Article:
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Mouth cancer

Expert reviewers, Mr Alastair Fry, Consultant Oral and Maxillofacial Surgeon and Dr Ade Adeniyi, Bupa Clinics GP
Next review due July 2024

Mouth cancer is when the cells in your mouth grow abnormally and out of control. It’s sometimes called oral cancer and it can affect any part of your mouth. The earlier mouth cancer is diagnosed, the more effective treatment is likely to be. So, if you have any of the symptoms of mouth cancer, it’s important to get them checked by a dentist or doctor.



About mouth cancer

Mouth cancer can start anywhere in your mouth, including:

  • the lining of your cheek and the inside of your lip
  • the floor and roof of your mouth and underneath your tongue
  • the edges of your tongue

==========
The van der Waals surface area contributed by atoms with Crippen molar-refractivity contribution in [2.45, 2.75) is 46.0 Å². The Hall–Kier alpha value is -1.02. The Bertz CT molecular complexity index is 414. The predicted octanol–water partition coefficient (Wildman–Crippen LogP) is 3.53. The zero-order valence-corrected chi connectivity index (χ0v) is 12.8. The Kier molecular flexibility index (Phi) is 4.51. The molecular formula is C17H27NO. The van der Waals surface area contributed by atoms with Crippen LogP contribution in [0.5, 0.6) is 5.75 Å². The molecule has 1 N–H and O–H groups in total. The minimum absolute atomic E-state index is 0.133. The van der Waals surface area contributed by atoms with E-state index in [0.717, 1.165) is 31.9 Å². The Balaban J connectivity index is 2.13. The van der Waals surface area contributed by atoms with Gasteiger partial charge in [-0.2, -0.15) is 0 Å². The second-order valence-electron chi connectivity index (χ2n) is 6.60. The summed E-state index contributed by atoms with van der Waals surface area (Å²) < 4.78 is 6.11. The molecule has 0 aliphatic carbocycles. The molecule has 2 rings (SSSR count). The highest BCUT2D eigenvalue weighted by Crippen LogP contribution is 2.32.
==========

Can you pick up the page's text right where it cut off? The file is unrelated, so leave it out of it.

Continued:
• your gums

Most cancers of the mouth are squamous cell carcinomas. This is when the cancer grows in the flat, skin-like cells that line the inside of your mouth. There are other, rarer, types of mouth cancer including cancer of the salivary gland and skin cancer on the lips.

Men are more likely to develop mouth cancer than women and it’s more common in people over 50. Around 7000 people in the UK are diagnosed with mouth cancer each year. The number of people getting mouth cancer is increasing.

Symptoms of mouth cancer

Mouth cancer is often diagnosed quite late on because the early signs can be difficult to spot. Early signs of mouth cancer include:

  • changes to the lining of your mouth or tongue – for example, white, red, or red and white patches
  • mouth ulcers that don’t heal after two to three weeks

Other symptoms include:

  • a lump on your lip or in your neck or mouth
  • bleeding in your mouth
  • loose teeth or problems wearing your dentures
  • problems swallowing
  • problems with your speech

These symptoms aren't necessarily signs of mouth cancer but if you have any of them, see your dentist or GP.

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Causes of mouth cancer

The most common causes of mouth cancer are smoking and drinking more alcohol than recommended.